Teaching with Twitter Webcast Recording



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Over 40% of faculty members reported using social media in the classroom in 2013, and this number continues to grow with advances in pedagogical and student engagement strategies. Courses that effectively use Twitter give faculty the opportunity to interact with students inside and outside of the classroom. Further, using this tool allows students to connect with both their peers and experts in their field of study.

Join us online to learn the best practices for incorporating Twitter into your course discussions and assignments. Our expert instructors will provide examples of how to engage students with Twitter, whether you teach in a large lecture hall or intimate classroom setting.

Who Should Attend

This online training content is especially pertinent for faculty members, faculty developers, instructional designers, and technologists. Strategies for utilizing Twitter to teach in multiple disciplines and delivery formats will be discussed and demonstrated.

Learning Outcome

After participating in this online training, you will learn to better engage students through the use of Twitter and Twitter-based learning activities.


  • Faculty best practices in building a Twitter presence
    • Tweet frequency, timing, and content
    • Build your personal learning network
    • Twitter tools
  • Preparing your course
    • Student accounts
    • Informing students on privacy and safety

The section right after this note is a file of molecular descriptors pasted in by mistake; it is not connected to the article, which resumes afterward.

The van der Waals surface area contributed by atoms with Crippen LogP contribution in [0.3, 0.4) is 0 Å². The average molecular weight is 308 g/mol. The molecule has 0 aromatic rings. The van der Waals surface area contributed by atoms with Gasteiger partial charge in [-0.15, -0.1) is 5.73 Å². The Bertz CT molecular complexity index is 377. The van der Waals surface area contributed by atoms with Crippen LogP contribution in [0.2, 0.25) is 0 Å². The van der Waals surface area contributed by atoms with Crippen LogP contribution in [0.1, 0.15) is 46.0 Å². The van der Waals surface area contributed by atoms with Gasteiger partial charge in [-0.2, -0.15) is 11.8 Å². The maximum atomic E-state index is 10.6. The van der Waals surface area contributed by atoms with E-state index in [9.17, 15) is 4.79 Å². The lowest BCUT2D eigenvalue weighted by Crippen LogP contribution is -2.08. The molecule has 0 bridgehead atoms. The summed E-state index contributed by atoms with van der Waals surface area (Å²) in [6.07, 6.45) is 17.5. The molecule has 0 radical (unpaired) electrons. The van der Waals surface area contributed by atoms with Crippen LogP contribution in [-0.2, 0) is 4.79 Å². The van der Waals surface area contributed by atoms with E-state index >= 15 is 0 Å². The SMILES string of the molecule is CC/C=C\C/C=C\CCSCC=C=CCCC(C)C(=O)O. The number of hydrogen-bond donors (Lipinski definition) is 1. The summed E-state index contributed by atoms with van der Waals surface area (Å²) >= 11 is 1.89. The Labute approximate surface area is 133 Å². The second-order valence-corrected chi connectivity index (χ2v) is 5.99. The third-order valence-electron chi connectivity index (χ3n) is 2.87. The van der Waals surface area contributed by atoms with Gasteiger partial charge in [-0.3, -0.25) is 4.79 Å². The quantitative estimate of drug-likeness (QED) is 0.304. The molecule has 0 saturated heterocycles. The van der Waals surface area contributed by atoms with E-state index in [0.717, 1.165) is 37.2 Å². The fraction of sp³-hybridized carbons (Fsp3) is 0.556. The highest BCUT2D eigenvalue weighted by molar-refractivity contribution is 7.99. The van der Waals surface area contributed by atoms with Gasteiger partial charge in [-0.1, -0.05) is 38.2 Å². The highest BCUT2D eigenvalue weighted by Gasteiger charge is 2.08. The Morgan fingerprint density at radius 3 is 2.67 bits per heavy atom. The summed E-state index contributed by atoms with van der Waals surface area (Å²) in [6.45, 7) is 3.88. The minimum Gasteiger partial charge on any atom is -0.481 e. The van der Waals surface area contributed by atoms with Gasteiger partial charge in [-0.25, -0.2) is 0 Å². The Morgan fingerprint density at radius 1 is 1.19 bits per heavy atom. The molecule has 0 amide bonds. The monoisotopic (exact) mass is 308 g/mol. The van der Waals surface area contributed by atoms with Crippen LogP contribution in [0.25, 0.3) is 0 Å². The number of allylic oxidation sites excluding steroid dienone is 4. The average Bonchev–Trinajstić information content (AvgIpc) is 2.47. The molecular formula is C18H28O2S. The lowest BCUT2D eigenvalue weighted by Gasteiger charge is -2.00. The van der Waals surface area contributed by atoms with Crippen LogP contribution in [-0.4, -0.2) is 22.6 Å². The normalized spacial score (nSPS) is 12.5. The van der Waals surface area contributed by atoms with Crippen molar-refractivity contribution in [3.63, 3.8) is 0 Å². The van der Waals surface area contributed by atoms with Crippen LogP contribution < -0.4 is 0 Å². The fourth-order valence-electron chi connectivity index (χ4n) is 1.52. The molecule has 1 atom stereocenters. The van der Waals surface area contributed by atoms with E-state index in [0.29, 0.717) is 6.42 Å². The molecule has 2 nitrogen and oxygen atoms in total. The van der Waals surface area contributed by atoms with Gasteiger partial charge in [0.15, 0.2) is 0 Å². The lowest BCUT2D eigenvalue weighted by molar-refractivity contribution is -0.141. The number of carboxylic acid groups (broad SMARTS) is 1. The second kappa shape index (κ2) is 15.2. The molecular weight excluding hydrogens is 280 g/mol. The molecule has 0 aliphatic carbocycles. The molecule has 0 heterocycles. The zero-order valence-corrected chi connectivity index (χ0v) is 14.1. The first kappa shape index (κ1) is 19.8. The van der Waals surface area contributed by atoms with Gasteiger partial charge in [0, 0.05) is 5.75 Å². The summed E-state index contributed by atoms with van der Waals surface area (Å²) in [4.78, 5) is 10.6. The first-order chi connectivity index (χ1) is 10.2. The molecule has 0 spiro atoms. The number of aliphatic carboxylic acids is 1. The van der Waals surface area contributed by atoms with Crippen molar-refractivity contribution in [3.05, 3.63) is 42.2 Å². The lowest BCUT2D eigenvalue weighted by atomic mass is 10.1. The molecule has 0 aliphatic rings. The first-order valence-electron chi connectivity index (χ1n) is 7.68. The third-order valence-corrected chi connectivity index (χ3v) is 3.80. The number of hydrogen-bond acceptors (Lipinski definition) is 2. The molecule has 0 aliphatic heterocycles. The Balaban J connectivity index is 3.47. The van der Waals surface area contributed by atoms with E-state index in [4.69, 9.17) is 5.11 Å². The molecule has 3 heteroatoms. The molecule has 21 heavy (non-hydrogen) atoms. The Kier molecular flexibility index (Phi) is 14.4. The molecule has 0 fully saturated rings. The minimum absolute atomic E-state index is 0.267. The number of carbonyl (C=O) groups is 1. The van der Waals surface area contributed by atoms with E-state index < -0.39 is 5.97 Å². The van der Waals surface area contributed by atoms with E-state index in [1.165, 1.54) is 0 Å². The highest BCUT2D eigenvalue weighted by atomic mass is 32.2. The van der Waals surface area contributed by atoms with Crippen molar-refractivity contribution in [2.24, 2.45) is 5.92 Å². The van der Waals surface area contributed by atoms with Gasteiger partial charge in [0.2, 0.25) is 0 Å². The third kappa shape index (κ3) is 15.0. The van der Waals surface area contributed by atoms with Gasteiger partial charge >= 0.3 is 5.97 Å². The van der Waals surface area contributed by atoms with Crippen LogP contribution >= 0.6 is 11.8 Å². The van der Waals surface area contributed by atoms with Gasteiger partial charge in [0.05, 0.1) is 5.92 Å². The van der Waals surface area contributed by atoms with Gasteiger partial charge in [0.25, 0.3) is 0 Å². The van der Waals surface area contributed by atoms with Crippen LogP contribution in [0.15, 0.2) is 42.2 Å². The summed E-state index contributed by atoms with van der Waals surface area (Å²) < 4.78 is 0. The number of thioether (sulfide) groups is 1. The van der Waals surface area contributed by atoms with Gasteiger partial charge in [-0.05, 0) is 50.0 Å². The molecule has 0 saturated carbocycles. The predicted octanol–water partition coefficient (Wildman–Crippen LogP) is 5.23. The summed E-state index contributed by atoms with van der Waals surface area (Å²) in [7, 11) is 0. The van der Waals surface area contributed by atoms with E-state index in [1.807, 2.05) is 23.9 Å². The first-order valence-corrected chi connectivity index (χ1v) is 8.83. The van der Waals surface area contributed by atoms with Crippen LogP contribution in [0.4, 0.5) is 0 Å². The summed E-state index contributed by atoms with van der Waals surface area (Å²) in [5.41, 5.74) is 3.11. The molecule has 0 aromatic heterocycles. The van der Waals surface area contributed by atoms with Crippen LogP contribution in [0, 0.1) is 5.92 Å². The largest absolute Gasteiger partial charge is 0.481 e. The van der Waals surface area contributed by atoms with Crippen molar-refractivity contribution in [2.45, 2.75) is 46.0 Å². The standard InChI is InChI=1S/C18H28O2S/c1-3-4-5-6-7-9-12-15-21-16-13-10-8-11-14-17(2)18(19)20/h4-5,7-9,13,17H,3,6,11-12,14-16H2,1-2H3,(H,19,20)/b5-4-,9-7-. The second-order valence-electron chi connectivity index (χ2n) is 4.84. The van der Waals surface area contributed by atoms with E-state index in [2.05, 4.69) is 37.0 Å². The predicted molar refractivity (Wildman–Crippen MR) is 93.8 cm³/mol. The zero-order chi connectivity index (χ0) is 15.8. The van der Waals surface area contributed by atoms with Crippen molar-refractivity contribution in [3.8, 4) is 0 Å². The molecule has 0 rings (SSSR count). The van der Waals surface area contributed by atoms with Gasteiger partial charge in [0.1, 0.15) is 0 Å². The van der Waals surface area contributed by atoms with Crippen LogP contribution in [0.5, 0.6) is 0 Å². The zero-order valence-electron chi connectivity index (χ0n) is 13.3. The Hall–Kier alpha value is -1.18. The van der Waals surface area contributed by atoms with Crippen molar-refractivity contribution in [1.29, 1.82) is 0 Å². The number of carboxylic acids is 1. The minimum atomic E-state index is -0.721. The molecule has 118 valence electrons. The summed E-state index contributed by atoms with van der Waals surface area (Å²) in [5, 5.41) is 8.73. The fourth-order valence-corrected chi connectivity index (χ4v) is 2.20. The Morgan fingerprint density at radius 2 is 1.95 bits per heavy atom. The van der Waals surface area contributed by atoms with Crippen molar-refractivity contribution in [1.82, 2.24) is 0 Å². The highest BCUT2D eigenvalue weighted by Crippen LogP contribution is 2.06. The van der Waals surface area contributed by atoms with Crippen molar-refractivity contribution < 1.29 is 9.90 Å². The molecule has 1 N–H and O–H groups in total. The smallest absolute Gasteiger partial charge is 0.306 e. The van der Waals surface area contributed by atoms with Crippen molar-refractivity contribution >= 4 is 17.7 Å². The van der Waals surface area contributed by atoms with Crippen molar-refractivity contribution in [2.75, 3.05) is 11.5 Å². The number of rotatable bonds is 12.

• Creating course lists
  • Facilitating peer communication
    • In-class strategies
    • Out of class uses
  • Increasing student-faculty engagement
  • Learning activity case studies


Stephen Baldridge, Baccalaureate Program Director and Assistant Professor of Sociology, Abilene Christian University

Dr. Baldridge has researched, taught, and implemented the use of mobile learning consistently over the past few years in his courses. In his work with the first-ever mobile learning initiative on a college campus, he has established some of the current best practices for social media and mobile learning both inside and outside the classroom. His research, presentations, and publications include areas surrounding mobile learning, remote teaching, and using social media to create learning communities. His current research project examines pairing mobile devices with social media to increase student interaction.

Chris Long, Associate Dean for the College of the Liberal Arts, Penn State University

Christopher P. Long is Associate Dean for Graduate and Undergraduate Education and Professor of Philosophy and Classics in the College of the Liberal Arts at The Pennsylvania State University.  He is the author of a the enhanced digital book, Socratic and Platonic Politics: Practicing a Politics of Reading (Cambridge 2014), in addition to two other books, Aristotle on the Nature of Truth, (Cambridge, 2011) and The Ethics of Ontology: Rethinking an Aristotelian Legacy, (SUNY, 2004). Over the past ten years, he has been a leader in using social media technologies to cultivate communities of learning and research in philosophy and the digital humanities. To learn more about his scholarly work, teaching and administrative life, including his podcast, the Digital Dialogue, visit his blog: http://www.cplong.org.


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